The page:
• Canada Council fellowship for study in Europe, 1960–61.
  • Order of Canada, 1995.[30]
  • Order of New Brunswick, 2002.[30]


Bobak died March 2, 2014.[31] There were 32 official war artists in World War II and she was the last surviving member.

See also[edit]


  1. ^ Farr, Dorothy; Luckyj, Natalie (1975). From Women's Eyes: Women Painters in Canada. Kingston: Agnes Etherington Art Centre. p. 55.
  2. ^ Creative Canada: A Biographical Dictionary of Twentieth-century Creative and Performing Artists. Published. 1972. ISBN 978-0-8020-0196-2. Retrieved March 3, 2014. Molly Bobak 1918.
  3. ^ Richmond, 28.
  4. ^ Richmond, 29.
  5. ^ Richmond, 30–32.
  6. ^ Richmond, 32–35.
  7. ^ Morse, Jennifer (January 1, 1996). "Molly Lamb Bobak". Legion Canada's Military History Magazine. Retrieved January 17, 2020.
  8. ^ Library and Archives Canada Blog (May 25, 2015). "Molly Lamb Bobak: Canada's first female Canadian war artist". Library and Archives Canada Blog. Retrieved January 16, 2020.
  9. ^ Jensen, Philip. "Molly Bobak's War".
  10. ^ a b c Gewurtz, Michelle (2018). Molly Lamb Bobak : life & work. Art Canada Institute. Toronto, ON. ISBN 978-1-4871-0188-6. OCLC 1066115879.{{cite book}}: CS1 maint: location missing publisher (link)
  11. ^ Kadar, Marlene (July 31, 2015). Perreault, Jeanne (ed.). Working Memory: Women and Work in World War II. Wilfrid Laurier Univ. Press. pp. 171–172. ISBN 978-1-77112-036-4. Retrieved January 23, 2020.
  12. ^ Bobak, Molly (May 24, 1945). "Lamb discovers she is to be made a war artist". W110278 The Personal War Records of Private Lamb, M.", fol. p. 168. Retrieved January 17, 2020.
  13. ^ Bobak, Molly (1942). "Gas drill, Vermilion". Library and Archives Canada. Retrieved January 17, 2020.
  14. ^ Bobak, Molly (1944). "PAINTING, GAS DRILL". Canadian War Museum collection. Retrieved January 17, 2020.
  15. ^ Brandon, Laura (2021). War Art in Canada: A Critical History. Toronto: Art Canada Institute. ISBN 978-1-4871-0271-5.
  16. ^ Burke, Ashley (November 11, 2022). "'She didn't hesitate': The untold story behind a Black Canadian woman's wartime portrait".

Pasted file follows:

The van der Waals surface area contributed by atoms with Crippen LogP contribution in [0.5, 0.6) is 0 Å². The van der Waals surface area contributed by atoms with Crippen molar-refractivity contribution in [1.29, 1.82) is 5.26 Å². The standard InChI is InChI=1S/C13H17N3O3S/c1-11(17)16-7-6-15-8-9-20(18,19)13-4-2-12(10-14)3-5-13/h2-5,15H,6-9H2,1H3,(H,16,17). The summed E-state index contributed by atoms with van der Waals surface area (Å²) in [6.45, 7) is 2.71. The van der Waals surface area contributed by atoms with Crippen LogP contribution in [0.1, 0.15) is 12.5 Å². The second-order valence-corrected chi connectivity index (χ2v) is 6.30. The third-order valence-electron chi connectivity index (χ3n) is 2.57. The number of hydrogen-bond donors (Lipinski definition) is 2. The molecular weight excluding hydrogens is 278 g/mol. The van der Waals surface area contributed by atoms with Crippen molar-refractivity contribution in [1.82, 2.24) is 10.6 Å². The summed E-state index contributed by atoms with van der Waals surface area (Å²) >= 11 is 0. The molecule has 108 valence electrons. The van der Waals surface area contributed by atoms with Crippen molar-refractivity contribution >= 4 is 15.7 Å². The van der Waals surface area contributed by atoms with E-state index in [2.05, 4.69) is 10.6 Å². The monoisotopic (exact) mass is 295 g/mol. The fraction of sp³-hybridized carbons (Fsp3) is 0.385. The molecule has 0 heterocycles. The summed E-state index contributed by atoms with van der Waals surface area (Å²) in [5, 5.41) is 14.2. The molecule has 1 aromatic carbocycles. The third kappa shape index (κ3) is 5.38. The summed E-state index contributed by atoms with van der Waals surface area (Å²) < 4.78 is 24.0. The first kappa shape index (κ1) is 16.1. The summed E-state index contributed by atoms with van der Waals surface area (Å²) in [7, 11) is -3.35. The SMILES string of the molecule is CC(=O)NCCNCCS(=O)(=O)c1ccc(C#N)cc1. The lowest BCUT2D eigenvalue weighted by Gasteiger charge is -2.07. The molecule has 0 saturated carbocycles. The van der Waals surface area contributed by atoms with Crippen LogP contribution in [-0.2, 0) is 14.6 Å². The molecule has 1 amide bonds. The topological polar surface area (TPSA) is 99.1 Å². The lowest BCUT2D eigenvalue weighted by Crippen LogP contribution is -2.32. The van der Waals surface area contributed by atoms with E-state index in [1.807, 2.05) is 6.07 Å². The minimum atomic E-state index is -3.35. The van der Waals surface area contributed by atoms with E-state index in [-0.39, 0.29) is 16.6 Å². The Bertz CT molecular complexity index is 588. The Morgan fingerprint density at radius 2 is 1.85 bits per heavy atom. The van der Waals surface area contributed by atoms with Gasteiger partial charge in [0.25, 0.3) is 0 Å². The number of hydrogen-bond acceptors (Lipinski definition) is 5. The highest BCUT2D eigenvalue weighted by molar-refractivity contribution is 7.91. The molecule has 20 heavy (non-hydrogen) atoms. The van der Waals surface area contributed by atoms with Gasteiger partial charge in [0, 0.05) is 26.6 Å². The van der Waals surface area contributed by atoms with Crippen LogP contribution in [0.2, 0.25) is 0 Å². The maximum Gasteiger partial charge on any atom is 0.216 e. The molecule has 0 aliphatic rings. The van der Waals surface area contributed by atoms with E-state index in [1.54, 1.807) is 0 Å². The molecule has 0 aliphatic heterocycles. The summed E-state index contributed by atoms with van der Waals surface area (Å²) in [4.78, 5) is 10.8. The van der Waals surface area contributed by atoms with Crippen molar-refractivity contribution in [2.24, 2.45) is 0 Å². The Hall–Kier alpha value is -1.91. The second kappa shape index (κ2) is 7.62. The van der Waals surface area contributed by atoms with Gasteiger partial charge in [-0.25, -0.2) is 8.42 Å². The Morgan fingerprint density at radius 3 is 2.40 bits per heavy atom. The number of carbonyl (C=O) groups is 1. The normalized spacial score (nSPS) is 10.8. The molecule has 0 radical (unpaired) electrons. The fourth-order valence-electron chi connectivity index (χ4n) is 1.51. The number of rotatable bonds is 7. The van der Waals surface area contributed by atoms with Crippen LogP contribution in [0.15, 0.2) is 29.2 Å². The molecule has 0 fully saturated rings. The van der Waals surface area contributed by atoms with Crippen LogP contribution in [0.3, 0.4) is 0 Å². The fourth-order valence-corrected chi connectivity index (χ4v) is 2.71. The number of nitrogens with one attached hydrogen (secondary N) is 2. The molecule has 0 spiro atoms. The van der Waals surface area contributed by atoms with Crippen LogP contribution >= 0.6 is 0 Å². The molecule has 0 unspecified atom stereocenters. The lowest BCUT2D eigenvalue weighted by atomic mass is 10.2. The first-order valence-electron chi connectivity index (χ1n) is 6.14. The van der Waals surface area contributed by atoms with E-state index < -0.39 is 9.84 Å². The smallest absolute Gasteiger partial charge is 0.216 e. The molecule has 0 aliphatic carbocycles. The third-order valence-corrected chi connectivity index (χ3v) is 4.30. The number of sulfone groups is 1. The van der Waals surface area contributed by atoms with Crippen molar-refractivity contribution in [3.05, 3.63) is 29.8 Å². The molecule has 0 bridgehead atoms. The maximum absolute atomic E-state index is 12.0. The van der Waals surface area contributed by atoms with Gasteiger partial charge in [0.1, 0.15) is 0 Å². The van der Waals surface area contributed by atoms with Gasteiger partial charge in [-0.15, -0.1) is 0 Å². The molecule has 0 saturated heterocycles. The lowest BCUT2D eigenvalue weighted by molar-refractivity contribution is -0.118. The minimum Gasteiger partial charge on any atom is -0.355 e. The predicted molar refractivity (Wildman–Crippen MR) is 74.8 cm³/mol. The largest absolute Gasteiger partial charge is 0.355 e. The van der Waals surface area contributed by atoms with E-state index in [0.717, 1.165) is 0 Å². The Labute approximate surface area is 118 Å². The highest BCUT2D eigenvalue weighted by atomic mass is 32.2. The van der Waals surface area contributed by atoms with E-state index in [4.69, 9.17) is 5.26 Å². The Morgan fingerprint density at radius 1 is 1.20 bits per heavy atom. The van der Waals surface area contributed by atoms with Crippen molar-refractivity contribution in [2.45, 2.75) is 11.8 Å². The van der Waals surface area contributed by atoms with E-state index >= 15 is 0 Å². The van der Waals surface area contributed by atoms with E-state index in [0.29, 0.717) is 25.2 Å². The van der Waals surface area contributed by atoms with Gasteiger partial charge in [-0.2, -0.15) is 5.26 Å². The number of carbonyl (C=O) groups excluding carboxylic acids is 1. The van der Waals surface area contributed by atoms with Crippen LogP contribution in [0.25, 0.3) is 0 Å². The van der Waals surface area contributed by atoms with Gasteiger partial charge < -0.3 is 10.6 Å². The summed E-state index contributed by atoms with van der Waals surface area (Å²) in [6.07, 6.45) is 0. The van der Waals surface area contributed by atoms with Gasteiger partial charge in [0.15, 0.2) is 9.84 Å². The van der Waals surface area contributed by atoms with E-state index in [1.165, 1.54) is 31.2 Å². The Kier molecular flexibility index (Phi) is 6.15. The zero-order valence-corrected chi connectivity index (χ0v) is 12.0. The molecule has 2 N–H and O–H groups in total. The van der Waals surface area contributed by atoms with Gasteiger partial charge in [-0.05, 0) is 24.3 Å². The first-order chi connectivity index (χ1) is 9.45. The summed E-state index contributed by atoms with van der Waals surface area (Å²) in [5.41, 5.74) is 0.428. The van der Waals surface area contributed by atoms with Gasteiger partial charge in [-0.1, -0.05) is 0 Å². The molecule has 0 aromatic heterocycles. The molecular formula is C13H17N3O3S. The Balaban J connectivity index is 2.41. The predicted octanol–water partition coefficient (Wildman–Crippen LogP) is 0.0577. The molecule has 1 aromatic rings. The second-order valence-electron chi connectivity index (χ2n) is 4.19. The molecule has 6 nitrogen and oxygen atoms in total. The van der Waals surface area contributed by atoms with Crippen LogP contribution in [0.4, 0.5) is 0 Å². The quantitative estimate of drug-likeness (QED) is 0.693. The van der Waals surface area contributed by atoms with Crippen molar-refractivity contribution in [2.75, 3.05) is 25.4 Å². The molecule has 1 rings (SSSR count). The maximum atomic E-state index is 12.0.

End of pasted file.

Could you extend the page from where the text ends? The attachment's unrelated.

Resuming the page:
17. ^ Gossage, Carolyn; Bobak, Molly Lamb (1992). Double duty : sketches and diaries of Molly Lamb Bobak, Canadian war artist. Toronto: Dundurn Press. ISBN 1-55002-166-4. OCLC 26930265.
  18. ^ Canada, Library and Archives (May 25, 2015). "Molly Lamb Bobak: Canada's first female Canadian war artist". Retrieved January 11, 2020.
  19. ^ Richmond, 37–39.
  20. ^ Richmond, 43.
  21. ^ Richmond, 26.
  22. ^ "Що не день, то свято: історія художниці Моллі Бобак -" (in Ukrainian). December 22, 2022. Retrieved December 22, 2022.
  23. ^ Richmond, 48.
  24. ^ "Members since 1880". Royal Canadian Academy of Arts. Archived from the original on May 26, 2011. Retrieved September 11, 2013.
  25. ^ National Gallery of Canada,[permanent dead link], accessed May 23, 2008.
  26. ^ Richmond, 48–49.
  27. ^ "Molly Lamb Bobak".
  28. ^ "Molly Lamb Bobak".
  29. ^ "Molly Lamb Bobak and Bruno Bobak fond description at Library and Archives Canada". Retrieved July 13, 2020.
  30. ^ a b "Molly Lamb Bobak, Canada's first female overseas war artist, dead at 95", CBC News"
  31. ^ Qmi Agency (March 2, 2014). "Canada's first female war artist dies at age 95". Sun News. Archived from the original on March 2, 2014. Retrieved March 3, 2014.

Further reading[edit]

External links[edit]